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13th Street beautification begins

Construction project nears completion

December 8, 2012
By DAVID ALEXANDER - Staff Writer ( , Times-Republican

With Summit Street open, and the streetscape lamp posts up, the 13th Street Revitalization Committee is looking toward future improvements.

Summit Street opened earlier this week, and Adam Daters, project manager for the 13th Street project said crews are set to pour the final phase of the concrete for the plaza parking Saturday. After the concrete sets for a few days and crews paint stripes on the lot, it will be available for parking.

Although they are not online, the light posts are up, kick starting the beautification efforts.

Article Photos

The lamp posts on 13th Street, shown here Friday afternoon, are now up. As construction draws to a close, the 13th Street Revitalization Committee looks toward beautification efforts, of which the lamp posts are the first installment.

"I think the ball is rolling now," said Jackie Mason, co-chair of the 13th Street Revitalization Committee. "If that area is built up, it helps the whole city."

Adding physical elements is the first of three phases to spruce up the area in an attempt to return it to its past splendor.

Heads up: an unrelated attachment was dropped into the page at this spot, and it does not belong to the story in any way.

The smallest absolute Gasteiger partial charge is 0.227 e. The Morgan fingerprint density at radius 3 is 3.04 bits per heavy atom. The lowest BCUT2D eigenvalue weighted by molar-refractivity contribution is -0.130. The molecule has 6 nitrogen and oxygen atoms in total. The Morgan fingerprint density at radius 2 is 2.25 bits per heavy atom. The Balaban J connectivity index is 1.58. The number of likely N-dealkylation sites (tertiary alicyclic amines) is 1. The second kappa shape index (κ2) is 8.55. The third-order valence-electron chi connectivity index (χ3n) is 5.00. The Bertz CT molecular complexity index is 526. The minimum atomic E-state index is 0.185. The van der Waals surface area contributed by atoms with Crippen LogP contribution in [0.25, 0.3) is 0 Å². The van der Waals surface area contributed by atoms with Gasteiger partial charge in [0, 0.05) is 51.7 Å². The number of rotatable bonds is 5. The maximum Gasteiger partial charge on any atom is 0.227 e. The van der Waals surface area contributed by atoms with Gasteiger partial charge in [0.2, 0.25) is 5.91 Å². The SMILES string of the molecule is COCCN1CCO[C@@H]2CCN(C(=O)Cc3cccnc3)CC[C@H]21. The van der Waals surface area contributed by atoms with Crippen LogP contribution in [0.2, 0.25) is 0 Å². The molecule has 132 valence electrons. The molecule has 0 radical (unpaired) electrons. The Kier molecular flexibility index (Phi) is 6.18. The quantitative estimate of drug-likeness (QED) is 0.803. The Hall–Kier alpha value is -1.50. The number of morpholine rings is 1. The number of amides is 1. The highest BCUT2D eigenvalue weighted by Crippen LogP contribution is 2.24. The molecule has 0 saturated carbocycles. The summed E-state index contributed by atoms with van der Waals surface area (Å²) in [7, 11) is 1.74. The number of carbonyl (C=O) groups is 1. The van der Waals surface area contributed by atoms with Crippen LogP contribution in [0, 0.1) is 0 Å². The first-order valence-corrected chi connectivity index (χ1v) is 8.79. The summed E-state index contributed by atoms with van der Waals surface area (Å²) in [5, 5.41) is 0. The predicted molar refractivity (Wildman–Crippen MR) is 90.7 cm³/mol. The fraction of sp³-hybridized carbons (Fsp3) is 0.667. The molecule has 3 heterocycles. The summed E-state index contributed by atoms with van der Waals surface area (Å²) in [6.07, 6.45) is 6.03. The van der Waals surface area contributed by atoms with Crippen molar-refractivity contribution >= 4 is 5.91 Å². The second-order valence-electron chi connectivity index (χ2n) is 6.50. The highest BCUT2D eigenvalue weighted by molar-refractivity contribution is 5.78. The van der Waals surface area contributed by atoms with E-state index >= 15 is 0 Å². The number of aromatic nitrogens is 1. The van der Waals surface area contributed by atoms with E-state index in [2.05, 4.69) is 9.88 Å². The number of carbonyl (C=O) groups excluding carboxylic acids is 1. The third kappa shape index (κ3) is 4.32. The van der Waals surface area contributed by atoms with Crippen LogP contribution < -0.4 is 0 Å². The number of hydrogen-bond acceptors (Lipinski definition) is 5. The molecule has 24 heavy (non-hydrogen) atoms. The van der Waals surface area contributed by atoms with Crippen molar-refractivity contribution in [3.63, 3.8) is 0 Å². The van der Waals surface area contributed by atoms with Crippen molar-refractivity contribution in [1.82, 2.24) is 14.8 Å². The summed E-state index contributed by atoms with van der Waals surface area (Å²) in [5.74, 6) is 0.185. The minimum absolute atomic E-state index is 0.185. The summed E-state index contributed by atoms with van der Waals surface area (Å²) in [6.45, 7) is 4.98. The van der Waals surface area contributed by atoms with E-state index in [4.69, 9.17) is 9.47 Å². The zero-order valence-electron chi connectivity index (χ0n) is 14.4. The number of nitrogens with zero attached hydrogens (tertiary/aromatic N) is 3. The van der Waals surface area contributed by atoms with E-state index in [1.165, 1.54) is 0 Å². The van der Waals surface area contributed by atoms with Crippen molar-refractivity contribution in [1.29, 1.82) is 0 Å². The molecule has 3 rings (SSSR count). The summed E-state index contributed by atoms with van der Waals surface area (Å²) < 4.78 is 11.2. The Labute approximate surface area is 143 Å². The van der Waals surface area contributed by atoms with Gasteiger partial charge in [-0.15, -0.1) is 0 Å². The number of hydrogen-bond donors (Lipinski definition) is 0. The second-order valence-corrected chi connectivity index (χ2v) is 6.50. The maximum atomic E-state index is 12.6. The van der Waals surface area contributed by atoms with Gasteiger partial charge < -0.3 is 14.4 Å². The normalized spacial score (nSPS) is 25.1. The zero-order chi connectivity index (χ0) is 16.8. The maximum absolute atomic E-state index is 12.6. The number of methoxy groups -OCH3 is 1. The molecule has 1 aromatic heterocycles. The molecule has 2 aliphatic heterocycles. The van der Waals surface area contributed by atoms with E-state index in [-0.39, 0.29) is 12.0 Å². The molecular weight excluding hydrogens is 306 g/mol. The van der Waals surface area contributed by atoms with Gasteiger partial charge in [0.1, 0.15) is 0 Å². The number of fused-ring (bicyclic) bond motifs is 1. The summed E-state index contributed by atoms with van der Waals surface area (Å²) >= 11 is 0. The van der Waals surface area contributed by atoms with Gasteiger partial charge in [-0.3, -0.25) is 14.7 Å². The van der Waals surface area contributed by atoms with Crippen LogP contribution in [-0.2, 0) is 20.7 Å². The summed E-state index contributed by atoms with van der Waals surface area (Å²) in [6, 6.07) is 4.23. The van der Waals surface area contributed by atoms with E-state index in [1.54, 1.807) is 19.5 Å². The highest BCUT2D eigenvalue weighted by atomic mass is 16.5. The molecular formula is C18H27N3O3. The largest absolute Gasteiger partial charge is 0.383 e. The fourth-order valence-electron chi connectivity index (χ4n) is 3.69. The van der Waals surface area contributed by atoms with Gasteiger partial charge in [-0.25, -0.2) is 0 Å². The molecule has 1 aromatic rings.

Mason said she used to live on Fremont Street, and she remembers patronizing the stores along that corridor. Throughout the years, she has seen it decline and has always thought revamping it would be a worthwhile endeavor.

Once the group has installed the physical elements - the light posts, the water feature, picnic tables, fencing, trash cans, benches, greenery - it will begin the second phase, which is recruiting businesses to set up shop in the area.

Then, she said, the group would start brainstorming events like art fairs and farmers markets that the area could host. She would like the area to be a cavalcade of eclectic shops, like a local East Village.

"It's not enough to build it," she said. "We have to have people come to it."

Although she said the committee is ambitious and that things are coming together, it is also practical. Many of the remaining features will have to wait until the spring. No one on the committee thinks all the work is going to be done in a year, she said.

Now that efforts are moving at a seemingly exponential rate, Mason said she is confident the effort will continue to push forward.

With assistance from the Martha Ellen Tye Foundation, Marshall Economic Development Impact Committee (MEDIC), the Marshalltown Development Foundation as well as a legion of volunteers, she is not doubtful of the project's success.

Tom Deimerly, MEDIC president, was unavailable for comment at press time.



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